News Release

Local Small Business: “If I Ran My Business the Way Health Care Does, I’d Have to Shut My Doors”

For Immediate Release

Philadelphia, PA Oct. 7, 2009— Pennsylvania small business owners are being crushed by rising health care costs according to a new report released by the Pennsylvania Public Interest Research Group today.

“Inefficiencies and waste in health care are driving up the costs of coverage for small businesses throughout the state,” said PennPIRG’s Field Organizer, Catherine Ngo. “Our report gathers stories from small business owners across the state, and the problems are always the same: unaffordable policies, insurance company abuses, and an inefficient system drowning in red tape.”

The new report, Small Businesses at Risk, makes clear that small business owners, like Kathleen Henry of Philadelphia’s RH Properties, need health care reform.

“Health care right now is such a problem that if I tried to run my business the way they run theirs, I’d lose all of my customers,” Henry said.

In an event releasing the report, Kathleen Henry used her own business to demonstrate leading health care problems:

•    In the health care system, doctors get paid according to how much treatment they provide, not quality or outcomes.  Meanwhile, insurers drive up costs with red tape and inefficiency.  If Kat Henry & RH Properties did that, her tenants would be paying for every room in the apartment they rent, and extra for each window, closet, door, and coat of paint, regardless of whether they make it any better.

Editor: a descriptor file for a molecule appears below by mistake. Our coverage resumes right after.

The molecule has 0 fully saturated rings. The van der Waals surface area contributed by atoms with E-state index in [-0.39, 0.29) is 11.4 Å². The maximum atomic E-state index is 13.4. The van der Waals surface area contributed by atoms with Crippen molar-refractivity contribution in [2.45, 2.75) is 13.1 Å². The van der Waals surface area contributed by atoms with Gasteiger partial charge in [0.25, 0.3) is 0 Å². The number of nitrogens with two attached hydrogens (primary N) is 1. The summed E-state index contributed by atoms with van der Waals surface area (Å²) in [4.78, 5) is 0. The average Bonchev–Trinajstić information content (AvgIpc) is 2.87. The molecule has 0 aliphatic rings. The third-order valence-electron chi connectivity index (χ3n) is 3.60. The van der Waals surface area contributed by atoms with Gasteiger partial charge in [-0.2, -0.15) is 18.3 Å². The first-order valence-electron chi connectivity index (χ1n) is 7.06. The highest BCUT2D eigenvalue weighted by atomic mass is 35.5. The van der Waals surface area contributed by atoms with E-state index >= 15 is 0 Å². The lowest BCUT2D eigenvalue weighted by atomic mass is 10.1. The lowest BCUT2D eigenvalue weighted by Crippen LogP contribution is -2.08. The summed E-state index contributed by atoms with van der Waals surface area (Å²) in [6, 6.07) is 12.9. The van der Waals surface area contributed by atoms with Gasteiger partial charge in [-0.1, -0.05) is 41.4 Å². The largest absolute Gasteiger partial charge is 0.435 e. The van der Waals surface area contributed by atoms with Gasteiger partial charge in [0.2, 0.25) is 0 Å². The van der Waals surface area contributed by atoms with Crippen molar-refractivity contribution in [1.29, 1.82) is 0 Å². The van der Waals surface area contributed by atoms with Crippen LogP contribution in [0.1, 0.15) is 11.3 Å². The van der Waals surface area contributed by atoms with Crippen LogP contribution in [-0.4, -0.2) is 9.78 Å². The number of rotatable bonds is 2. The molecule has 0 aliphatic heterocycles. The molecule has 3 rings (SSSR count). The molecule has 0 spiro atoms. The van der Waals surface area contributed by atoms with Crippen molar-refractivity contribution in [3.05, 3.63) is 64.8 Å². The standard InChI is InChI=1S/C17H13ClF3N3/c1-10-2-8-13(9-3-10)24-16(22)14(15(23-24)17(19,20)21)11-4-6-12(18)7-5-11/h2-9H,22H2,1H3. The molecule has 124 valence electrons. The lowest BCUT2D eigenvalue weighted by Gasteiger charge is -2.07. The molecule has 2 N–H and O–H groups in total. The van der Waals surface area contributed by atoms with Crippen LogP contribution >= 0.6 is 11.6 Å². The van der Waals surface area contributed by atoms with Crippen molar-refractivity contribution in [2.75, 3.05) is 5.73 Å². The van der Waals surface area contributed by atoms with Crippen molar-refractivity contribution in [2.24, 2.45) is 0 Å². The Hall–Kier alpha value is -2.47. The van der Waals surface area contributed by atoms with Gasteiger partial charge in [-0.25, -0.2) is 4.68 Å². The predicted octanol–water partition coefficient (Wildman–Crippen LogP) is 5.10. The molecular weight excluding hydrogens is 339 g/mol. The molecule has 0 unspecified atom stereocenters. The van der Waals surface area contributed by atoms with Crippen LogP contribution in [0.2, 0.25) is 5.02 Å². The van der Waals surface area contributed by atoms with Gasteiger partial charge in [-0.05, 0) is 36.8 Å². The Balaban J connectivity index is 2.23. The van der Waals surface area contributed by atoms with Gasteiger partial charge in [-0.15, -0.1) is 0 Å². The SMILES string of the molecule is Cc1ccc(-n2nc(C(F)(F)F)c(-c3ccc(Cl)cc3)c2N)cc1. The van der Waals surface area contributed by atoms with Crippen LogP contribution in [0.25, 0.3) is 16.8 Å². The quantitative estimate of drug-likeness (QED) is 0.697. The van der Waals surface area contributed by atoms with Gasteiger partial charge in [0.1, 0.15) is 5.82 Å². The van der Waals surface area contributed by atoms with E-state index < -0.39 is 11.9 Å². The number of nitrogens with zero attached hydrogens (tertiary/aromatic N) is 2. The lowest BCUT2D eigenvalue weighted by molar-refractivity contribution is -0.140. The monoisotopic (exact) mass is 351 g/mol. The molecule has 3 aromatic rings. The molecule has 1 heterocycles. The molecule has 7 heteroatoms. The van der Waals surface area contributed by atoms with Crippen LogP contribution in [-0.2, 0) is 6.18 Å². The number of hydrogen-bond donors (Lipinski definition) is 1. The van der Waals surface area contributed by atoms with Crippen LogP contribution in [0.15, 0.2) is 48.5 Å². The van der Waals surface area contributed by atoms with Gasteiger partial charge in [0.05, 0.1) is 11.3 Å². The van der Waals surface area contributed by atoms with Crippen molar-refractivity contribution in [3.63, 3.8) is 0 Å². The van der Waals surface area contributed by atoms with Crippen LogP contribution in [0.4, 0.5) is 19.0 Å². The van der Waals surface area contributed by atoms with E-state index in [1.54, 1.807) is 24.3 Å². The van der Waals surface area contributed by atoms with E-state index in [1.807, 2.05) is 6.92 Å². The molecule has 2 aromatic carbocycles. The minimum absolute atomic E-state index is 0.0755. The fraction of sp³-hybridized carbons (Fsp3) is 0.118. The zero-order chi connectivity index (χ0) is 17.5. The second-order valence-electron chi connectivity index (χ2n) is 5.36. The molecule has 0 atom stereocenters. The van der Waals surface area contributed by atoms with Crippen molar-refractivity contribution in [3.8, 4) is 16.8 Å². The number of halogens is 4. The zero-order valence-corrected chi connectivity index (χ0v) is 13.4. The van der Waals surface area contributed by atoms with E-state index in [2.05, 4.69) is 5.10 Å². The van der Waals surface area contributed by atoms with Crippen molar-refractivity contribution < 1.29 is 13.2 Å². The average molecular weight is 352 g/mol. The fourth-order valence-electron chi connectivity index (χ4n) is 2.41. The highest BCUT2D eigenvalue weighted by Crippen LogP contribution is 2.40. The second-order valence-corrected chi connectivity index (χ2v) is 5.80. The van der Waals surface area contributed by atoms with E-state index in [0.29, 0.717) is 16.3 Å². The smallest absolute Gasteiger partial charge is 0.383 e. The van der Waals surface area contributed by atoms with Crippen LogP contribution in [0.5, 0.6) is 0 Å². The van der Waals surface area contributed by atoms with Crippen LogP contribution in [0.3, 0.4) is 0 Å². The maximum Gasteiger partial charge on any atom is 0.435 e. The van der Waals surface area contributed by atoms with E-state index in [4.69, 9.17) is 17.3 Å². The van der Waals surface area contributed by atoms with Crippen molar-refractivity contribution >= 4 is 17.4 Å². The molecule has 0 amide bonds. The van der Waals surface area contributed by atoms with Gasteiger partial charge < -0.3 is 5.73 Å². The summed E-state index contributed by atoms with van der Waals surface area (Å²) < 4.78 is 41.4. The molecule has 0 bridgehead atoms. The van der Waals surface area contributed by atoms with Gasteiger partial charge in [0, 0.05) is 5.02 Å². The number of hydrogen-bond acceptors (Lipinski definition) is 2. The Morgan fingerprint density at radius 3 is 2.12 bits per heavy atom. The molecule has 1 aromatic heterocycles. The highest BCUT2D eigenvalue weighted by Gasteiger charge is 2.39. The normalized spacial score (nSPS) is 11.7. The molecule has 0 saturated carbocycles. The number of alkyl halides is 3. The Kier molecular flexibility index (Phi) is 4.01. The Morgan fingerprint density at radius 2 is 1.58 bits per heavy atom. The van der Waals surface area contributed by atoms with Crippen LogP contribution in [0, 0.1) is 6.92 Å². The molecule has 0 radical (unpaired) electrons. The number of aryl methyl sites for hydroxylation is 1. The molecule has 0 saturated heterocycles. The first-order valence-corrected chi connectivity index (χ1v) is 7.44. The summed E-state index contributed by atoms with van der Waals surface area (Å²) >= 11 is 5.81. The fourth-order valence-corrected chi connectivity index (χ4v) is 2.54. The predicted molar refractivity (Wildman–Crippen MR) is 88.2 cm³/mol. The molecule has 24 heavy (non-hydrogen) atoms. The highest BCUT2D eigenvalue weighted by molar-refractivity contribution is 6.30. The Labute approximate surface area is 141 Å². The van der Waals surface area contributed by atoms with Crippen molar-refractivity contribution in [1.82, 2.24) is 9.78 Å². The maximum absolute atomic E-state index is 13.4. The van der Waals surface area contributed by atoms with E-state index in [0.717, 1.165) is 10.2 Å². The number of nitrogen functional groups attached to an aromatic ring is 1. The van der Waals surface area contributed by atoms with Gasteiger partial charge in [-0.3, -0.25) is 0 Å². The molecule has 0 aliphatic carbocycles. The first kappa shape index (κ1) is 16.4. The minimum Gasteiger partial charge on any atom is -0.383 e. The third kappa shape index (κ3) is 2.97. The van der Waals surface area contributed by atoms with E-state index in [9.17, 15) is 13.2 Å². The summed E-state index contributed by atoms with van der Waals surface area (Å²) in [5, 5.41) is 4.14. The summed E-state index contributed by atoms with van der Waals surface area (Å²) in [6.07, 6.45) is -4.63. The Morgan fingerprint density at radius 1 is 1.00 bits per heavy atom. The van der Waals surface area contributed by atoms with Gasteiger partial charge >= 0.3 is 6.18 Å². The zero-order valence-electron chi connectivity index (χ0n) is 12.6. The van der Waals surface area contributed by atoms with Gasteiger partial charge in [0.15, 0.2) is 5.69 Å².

•    In the health care system, premiums have doubled over the last ten years, and they're set to double again over the next eight.  If Kat Henry & RH Properties’ prices had been going up like health care costs over the last decade, a basic $700/ month 1-bedroom apartment would cost $1,400/ month today.  And customers would be shelling out $2,800 by 2017.
•    In the health care system, if one of a business’s employees get sick, the insurer increases the premiums every other employee needs to pay, too.  In a small business, that means that one employee getting sick can make coverage unaffordable for everybody! If Kat Henry ran her business that way, every time one tenant’s pipes burst or their electricity went out, she would raise everyone’s rent, even if they don’t live in the same building.

“In any other business, consumers wouldn’t tolerate these sky-high prices, rampant inefficiencies, and customer abuses without walking out,” concluded Ngo.  “But lack of competition and skewed incentives have turned our health care system into a nightmare.”

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PennPIRG, the Pennsylvania Public Interest Research Group, is a non-profit, non-partisan public interest advocacy organization.

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